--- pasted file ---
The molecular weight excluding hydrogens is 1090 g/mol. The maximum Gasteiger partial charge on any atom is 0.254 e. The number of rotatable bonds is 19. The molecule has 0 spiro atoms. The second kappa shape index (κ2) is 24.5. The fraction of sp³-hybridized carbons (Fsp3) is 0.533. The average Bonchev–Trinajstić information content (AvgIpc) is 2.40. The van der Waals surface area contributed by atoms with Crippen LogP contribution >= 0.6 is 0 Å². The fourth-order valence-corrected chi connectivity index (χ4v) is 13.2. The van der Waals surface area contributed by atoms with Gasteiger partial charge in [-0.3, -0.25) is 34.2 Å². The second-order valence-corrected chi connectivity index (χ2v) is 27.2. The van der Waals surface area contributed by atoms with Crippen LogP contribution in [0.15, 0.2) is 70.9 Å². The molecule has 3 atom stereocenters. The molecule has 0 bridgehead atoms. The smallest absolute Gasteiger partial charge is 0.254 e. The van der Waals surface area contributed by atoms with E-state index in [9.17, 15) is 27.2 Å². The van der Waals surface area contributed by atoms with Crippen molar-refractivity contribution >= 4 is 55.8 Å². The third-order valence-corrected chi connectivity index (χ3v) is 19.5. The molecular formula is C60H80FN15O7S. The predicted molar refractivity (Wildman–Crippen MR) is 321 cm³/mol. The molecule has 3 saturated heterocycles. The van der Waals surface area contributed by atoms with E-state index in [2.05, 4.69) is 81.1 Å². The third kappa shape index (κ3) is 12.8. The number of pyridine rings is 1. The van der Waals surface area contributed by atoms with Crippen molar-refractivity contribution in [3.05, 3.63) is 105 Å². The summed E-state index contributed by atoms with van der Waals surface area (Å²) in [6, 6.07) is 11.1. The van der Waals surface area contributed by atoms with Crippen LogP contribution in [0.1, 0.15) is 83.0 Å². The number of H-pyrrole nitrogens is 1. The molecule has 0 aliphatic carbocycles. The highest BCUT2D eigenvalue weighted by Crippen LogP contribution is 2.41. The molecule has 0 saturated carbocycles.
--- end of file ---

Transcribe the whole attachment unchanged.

The molecular weight excluding hydrogens is 1090 g/mol. The maximum Gasteiger partial charge on any atom is 0.254 e. The number of rotatable bonds is 19. The molecule has 0 spiro atoms. The second kappa shape index (κ2) is 24.5. The fraction of sp³-hybridized carbons (Fsp3) is 0.533. The average Bonchev–Trinajstić information content (AvgIpc) is 2.40. The van der Waals surface area contributed by atoms with Crippen LogP contribution >= 0.6 is 0 Å². The fourth-order valence-corrected chi connectivity index (χ4v) is 13.2. The van der Waals surface area contributed by atoms with Gasteiger partial charge in [-0.3, -0.25) is 34.2 Å². The second-order valence-corrected chi connectivity index (χ2v) is 27.2. The van der Waals surface area contributed by atoms with Crippen LogP contribution in [0.15, 0.2) is 70.9 Å². The molecule has 3 atom stereocenters. The molecule has 0 bridgehead atoms. The smallest absolute Gasteiger partial charge is 0.254 e. The van der Waals surface area contributed by atoms with E-state index in [9.17, 15) is 27.2 Å². The van der Waals surface area contributed by atoms with Crippen molar-refractivity contribution >= 4 is 55.8 Å². The third-order valence-corrected chi connectivity index (χ3v) is 19.5. The molecular formula is C60H80FN15O7S. The predicted molar refractivity (Wildman–Crippen MR) is 321 cm³/mol. The molecule has 3 saturated heterocycles. The van der Waals surface area contributed by atoms with E-state index in [2.05, 4.69) is 81.1 Å². The third kappa shape index (κ3) is 12.8. The number of pyridine rings is 1. The van der Waals surface area contributed by atoms with Crippen molar-refractivity contribution in [3.05, 3.63) is 105 Å². The summed E-state index contributed by atoms with van der Waals surface area (Å²) in [6, 6.07) is 11.1. The van der Waals surface area contributed by atoms with Crippen LogP contribution in [0.1, 0.15) is 83.0 Å². The number of H-pyrrole nitrogens is 1. The molecule has 0 aliphatic carbocycles. The highest BCUT2D eigenvalue weighted by Crippen LogP contribution is 2.41. The molecule has 0 saturated carbocycles.